Open scrunched up palms
Let the sky take them
My words are taken from me
To you
I don’t know if they will reach you
If the sky will let them reach you

I know this
Small jealousies
Petty arguments
This tornado loves you

And I am still

Sunday, 29 July 2012

Some ways to dis/reappear - thoughts on travel.

I've been slowly working on a travel book, but rather than wanting it to be a journal of my time in Georgia I wanted to go further to think about the nature of travel itself. It's taking me a long time - a labour of love in between all my fiction writing and poetry projects, so I thought I'd publish some extracts here...

Some ways to disappear.

Sitting in the dark staring at the still of night skimming the Black Sea it was easy to imagine walking in to never return. Not a suicidal wish, but rather a curiosity at the reality of being able to disappear; a curiosity as to whether anyone would notice. Except in this case it would have been noticed quite quickly before I even reached the water, surrounded as I was by chain smoking, drunk, but incredibly sweet boys who had adopted me as their guest. A status akin to sacredness in Georgia – they would never forgive themselves if I slipped away. But it got me to thinking about why we travel – yes to discover new places – that much is obvious – but also how if you go far enough and shed companions from your normal life, part of the appeal is this ability to disappear. To be wholly swallowed by a distant world no one from your past in your own country could know about. As well as a lust for life and new experiences there is an arguable nihilism in the persistent traveler, echoed in how we often behave like we never would at home, but there is also a regenerative power in this reinvention of self.
When you return from traveling, the days or months create a hollow shape in the events of your home life – that there will always be a time carved out when you knew nothing of what was going on and were not part of any of the details of your friends everyday lives. What can be an intensified moment of living in your personal interior and exterior life becomes an absence in the continuum of your everyday life at home.
As I sat on the beach listening to the gaggle of Georgian exclamations and ponderings I quietly put my headphones in and pressed play on New Partner by Palace, a song that reminds me of my teenage years. I have often been fascinated by how music when listened to out doors or in the company of people who cannot hear it can change the atmosphere of the experience of the place where you are sitting, and as I sat staring at the mass of dark water and pebbles dappled with the light of cheesy empty bars I felt like I had entered into a different realm – that here too was another way to disappear into the interior – to create ones own world within a living experience.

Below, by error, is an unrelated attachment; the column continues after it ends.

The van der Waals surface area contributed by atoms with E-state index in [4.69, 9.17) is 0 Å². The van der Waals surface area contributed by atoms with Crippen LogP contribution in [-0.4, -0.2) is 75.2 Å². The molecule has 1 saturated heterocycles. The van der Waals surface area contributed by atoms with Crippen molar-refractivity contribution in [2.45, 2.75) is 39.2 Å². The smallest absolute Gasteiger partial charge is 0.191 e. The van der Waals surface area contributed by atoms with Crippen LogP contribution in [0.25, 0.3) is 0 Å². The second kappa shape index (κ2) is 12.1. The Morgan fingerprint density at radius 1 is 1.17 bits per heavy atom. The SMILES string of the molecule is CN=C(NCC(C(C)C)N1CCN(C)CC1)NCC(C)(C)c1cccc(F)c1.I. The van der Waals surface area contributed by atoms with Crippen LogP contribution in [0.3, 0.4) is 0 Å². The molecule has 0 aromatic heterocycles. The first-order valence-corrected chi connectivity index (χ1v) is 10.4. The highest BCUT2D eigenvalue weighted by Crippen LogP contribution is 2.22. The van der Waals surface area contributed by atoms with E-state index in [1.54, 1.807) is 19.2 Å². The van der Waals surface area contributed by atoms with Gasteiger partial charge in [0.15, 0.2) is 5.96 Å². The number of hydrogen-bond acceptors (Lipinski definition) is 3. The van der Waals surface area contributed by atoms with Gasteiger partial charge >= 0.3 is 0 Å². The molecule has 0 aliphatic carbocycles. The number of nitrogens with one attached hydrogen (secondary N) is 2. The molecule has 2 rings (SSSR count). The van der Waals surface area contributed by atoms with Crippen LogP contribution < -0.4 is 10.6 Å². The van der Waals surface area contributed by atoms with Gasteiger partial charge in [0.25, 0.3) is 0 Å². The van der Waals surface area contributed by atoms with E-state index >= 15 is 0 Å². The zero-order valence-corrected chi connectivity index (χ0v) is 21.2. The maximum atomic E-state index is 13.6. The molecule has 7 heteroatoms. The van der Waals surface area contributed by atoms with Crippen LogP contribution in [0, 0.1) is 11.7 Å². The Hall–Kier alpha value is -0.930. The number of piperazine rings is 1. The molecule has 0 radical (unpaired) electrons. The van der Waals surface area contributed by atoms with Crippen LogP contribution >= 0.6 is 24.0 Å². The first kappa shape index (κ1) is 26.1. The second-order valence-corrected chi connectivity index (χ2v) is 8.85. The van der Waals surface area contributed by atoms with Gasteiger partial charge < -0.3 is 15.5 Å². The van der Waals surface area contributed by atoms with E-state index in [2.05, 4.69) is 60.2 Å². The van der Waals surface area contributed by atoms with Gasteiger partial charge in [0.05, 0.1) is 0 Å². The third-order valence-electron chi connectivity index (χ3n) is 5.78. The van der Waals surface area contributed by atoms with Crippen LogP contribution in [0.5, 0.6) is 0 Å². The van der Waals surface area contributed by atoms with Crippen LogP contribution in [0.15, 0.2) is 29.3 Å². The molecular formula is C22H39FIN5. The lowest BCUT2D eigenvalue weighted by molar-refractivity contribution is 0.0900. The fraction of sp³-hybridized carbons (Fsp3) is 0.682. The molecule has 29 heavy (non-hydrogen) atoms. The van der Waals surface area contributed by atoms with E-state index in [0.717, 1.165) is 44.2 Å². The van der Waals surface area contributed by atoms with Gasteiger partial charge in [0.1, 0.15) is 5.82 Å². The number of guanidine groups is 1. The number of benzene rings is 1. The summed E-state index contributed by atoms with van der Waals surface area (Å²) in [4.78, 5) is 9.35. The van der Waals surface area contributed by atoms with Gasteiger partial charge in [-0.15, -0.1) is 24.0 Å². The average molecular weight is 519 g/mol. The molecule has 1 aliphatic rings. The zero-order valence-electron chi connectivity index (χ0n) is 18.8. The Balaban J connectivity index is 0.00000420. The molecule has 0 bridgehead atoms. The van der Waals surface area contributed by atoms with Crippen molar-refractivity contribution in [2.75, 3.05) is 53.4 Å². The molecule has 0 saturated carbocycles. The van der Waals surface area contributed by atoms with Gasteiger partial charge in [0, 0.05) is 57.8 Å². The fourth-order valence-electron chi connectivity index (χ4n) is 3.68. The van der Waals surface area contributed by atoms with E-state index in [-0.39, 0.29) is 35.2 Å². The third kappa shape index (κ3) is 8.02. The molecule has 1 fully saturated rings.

We were staying in the village of Gonio a few miles south of the Black Sea port of Batumi and close to the eastern Turkish border. I had always been fascinated by the Adjara region where this place lay ever since years before I read about how during the 90s and the civil war it had been run as an autonomous region by a tyrannical but charismatic man named Aslan, who at least had the benefit of keeping Adjara’s residents out of the trouble. Aslan is a common enough Georgian name, but for me it instantly conjured associations with CS Lewis’s charismatic lion of the same name who I had spent much of my childhood wanting as the ultimate pet I could ride off on and leave my west country village life behind. Because of this no matter how many times I heard tales or read serious articles about how he ruled I could not help but see him as somehow a gentle figure, and Adjara as a potential Narnia within Georgia. The reality was different obviously. In fact I have visited many regions of Georgia with a Narnia-like quality, most notably Khevsureti near the Chechen border, but Adjara felt overwhelmingly like what it was in that moment: our August summer holiday destination.

The hologram of travel.

I recently watched a television programme on which a physicist explained the theory that reality is a hologram – a result of the inevitable unloseablility of information resting on the edge of a black hole. Or something along these lines – I am not a scientist though I acquired an adult fascination with physics having rejected it as boring at school. But the more I began to think of the idea of reality as a projected image – an image that gets more blurred the closer we look at it – the more I began to think about the significance of the moments when we feel most alive.
There have been times when travelling that my normal life, my “real” world, has seemed like an illusion compared to the intensity of life when not at home. That I have somehow woken up and the real world is a dream and this other world, the one that is an illusion of my reality, is actually where I am alive. There are certain dreams I have like this too. Where I visit dream versions of real cities and these fictional versions of places I know seem more real to me, more alive, than the places I visit in my waking life. They are more vivid, more intense in atmosphere and feeling. It is in the cities I travel too when awake in far away lands where I can recapture these feelings.
The first thing that drew me to Tbilisi was this sense that this place would become like a dream city to me. Looking at faded photographs of wooden glazed balconies hovering like precarious bunches of glass grapes above cobbled streets I recognized this place I had never been to. It looked like the cities I had dreamed of all my life – not so much visually, as somehow the images had their atmosphere. Perhaps I knew that the reason I had to go to Tbilisi one day was that somehow it would wake me up. I never thought about the other side to this – how it would mess with the sense of reality of my normal life – my ability to settle down back at “home”.